• Leapers (the two handed enemies with a spiked tail) were an annoyance in the first game, since their odd design makes getting a good limb hit in somewhat difficult but they weren't that quick or damaging. This game decided to rectify both those problems, turning Leapers into speedy little death-dealers that come out of nowhere. At least they're mercifully rarer than in the first game.
    • The Pukers, too, at least on higher difficulties. Probably the only Necros that dismemberment has no effect on (cutting the arms is pointless, and taking their head or legs off will only make them a little less dangerous), their vomit does a lot of damage, the vomit globs they shoot from a distance will slow you down a lot for at least 10 seconds, and when you cut the limbs off up close the puke goes everywhere and ends up splattering on you. Plus they do more damage than probably any other Necro, except maybe a Divider's head, when they grab you.
  • Game Breaker: The Contact Beam is impractical for use on a regular basis against standard enemies, so it's not a total gamebreaker. It is, however, a boss breaker. Brutes go down in two hits if you target their limbs, and even the final boss on hardcore mode is no match for the Contact Beam. The true game-breaker is the Hand Cannon that unlocks for beating Hardcore Mode, but by then, you've already beaten the game every way it can be beaten, so no harm there.
    • Not entirely true. Zealot mode has more difficult enemies than Hardcore mode, whose enemies are on par with Survivalist difficulty, and it's not necessary to complete Zealot before Hardcore.
  • Goddamned Bats: The Pack, depending on your surroundings. They're manageable most of the time, but there are occasions when you'll find them pouring out from several directions with no decent cover. Perhaps in acknowledgement of this, the final boss spawns endless waves of them to attack you (since she has a One Hit KO attack and you need the ammo).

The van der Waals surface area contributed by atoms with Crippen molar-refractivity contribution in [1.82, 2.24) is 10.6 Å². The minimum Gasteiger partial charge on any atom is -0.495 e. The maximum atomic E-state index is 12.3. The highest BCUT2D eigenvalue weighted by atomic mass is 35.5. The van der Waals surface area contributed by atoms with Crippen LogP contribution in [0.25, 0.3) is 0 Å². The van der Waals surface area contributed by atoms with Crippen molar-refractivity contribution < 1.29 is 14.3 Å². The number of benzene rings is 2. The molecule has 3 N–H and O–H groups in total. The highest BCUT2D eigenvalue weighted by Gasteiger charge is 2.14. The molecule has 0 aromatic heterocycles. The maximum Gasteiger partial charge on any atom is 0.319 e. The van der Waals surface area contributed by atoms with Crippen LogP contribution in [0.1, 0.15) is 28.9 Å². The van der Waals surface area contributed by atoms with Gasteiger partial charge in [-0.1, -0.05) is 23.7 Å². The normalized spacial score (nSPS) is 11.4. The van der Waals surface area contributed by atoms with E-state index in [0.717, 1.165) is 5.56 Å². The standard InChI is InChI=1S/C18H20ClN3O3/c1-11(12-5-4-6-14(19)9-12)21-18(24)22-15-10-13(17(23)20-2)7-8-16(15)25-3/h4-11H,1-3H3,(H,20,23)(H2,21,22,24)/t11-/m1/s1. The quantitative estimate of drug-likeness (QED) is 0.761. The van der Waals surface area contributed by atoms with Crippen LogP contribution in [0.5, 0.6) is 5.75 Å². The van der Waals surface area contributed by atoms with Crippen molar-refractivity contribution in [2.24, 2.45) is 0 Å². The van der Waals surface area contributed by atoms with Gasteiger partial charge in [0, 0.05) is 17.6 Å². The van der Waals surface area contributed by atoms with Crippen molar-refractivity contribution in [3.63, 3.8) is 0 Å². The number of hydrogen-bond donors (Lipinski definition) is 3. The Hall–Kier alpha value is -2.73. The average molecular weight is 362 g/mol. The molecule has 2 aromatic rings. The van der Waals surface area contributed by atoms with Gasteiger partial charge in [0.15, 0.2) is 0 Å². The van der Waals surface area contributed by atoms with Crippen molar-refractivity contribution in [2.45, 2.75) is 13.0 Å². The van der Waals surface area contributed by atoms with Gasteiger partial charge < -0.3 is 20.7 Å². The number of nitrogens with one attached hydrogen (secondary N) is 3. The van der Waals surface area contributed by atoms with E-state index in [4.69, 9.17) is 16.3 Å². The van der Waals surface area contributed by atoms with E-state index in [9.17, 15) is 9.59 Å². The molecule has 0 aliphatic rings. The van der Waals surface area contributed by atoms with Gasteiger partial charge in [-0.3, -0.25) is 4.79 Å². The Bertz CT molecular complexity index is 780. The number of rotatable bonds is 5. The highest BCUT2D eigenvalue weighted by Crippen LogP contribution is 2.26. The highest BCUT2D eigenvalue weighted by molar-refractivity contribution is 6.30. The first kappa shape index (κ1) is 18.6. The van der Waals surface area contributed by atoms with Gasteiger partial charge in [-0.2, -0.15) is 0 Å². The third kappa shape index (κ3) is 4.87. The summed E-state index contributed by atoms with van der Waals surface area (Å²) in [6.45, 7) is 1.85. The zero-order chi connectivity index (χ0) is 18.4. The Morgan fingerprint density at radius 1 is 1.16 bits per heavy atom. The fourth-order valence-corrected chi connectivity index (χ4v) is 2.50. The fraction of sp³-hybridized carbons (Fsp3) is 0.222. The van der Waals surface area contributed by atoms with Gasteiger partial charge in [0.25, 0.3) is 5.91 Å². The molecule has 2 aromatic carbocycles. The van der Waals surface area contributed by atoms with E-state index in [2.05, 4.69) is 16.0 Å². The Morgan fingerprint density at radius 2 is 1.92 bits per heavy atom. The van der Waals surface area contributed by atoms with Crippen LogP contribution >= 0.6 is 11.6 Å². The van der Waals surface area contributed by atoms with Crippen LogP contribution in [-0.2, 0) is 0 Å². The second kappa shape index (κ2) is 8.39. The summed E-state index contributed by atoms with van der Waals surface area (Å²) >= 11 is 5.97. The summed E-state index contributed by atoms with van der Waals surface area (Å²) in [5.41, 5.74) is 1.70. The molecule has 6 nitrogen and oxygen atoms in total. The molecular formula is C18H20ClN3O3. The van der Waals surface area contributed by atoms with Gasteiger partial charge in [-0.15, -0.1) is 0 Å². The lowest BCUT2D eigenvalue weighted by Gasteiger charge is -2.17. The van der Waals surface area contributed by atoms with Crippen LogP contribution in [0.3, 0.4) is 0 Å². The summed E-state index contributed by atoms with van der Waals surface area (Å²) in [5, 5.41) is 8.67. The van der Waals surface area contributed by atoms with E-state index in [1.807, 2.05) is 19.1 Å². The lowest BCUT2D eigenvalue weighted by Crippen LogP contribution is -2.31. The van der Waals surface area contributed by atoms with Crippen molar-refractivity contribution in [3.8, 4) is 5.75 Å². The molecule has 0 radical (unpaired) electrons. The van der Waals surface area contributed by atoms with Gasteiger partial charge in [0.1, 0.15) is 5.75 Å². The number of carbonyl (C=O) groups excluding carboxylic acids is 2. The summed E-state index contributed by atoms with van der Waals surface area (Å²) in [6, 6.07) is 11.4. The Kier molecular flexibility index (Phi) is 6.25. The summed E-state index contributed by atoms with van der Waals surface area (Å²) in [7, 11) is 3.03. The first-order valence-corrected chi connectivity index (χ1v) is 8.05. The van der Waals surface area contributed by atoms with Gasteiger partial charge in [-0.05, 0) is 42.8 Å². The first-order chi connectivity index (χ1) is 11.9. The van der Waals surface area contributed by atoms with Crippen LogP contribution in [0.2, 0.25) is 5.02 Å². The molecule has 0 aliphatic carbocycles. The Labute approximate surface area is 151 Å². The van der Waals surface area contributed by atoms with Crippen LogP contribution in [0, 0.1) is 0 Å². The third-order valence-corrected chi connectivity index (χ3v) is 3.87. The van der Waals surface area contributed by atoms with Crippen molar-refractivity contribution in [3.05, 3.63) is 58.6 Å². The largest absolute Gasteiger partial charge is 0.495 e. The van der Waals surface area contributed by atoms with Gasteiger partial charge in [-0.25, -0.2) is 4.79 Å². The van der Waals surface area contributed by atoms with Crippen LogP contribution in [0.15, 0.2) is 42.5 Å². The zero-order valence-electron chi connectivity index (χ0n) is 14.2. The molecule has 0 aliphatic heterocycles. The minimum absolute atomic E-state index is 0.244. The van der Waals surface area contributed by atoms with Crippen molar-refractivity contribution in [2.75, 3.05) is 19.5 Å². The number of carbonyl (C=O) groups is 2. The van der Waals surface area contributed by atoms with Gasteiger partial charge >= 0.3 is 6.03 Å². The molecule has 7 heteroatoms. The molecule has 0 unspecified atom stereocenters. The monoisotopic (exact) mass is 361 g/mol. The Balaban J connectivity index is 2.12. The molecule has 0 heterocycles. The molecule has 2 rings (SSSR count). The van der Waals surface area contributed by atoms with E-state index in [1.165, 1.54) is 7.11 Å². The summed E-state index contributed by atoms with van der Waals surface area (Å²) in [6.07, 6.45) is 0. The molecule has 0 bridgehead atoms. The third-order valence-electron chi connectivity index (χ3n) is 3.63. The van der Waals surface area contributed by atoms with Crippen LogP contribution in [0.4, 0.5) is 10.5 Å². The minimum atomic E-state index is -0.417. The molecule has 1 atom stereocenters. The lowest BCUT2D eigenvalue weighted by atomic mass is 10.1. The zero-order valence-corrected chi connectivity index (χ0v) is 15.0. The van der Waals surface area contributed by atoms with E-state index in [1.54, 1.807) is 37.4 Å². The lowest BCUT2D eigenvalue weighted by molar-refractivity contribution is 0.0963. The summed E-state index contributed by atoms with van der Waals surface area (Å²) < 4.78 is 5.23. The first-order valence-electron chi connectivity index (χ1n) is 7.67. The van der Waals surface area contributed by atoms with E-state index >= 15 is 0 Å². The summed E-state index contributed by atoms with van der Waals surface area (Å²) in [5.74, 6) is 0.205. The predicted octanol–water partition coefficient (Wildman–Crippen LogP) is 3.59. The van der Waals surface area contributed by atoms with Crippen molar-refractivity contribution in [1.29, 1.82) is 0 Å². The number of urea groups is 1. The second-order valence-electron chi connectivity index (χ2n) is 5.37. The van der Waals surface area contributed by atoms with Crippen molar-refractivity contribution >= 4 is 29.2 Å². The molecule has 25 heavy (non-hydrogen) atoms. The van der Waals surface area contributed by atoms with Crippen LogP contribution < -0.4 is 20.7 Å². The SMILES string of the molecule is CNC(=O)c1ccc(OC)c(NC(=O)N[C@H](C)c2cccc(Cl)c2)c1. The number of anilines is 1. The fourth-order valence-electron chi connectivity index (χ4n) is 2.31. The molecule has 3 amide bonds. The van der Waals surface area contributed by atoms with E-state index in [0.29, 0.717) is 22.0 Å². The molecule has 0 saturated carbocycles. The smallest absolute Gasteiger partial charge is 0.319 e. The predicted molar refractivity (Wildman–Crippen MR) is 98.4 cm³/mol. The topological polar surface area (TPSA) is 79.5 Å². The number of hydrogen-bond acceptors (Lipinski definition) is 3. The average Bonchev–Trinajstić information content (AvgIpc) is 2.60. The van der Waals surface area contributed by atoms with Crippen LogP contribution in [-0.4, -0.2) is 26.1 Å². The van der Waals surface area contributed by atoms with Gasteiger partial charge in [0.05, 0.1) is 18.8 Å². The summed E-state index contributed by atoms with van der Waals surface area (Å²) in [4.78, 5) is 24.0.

• Hell Is That Noise: Worse than before!
    • The "incoming Necromorphs" Scare Chord.
    • The low-pitched screeching sound that you start hearing as soon as another Marker-Nicole hallucination appears.
    • The distorted screaming sound Nicole makes if she grabs you when you fight her.
  • Memetic Mutation: The phrase "the screws go tight all around", which is part of a sequence in which Isaac has to stick a needle into his eye. If you miss, it goes straight into his skull.
  • Misaimed Marketing: The Your Mom Will Hate It campaign, which appears to be directed at preteens for a game made for adults.
  • Paranoia Fuel: So, the Red Marker is finally destroyed...and the Titan Marker, too. How many are left? At least eleven.
    • There's one scene where you see a familiar hole in a wall, and hear a familiar wail. No giant tentacle bursts out to grab you this time, but it definitely brings back bad memories...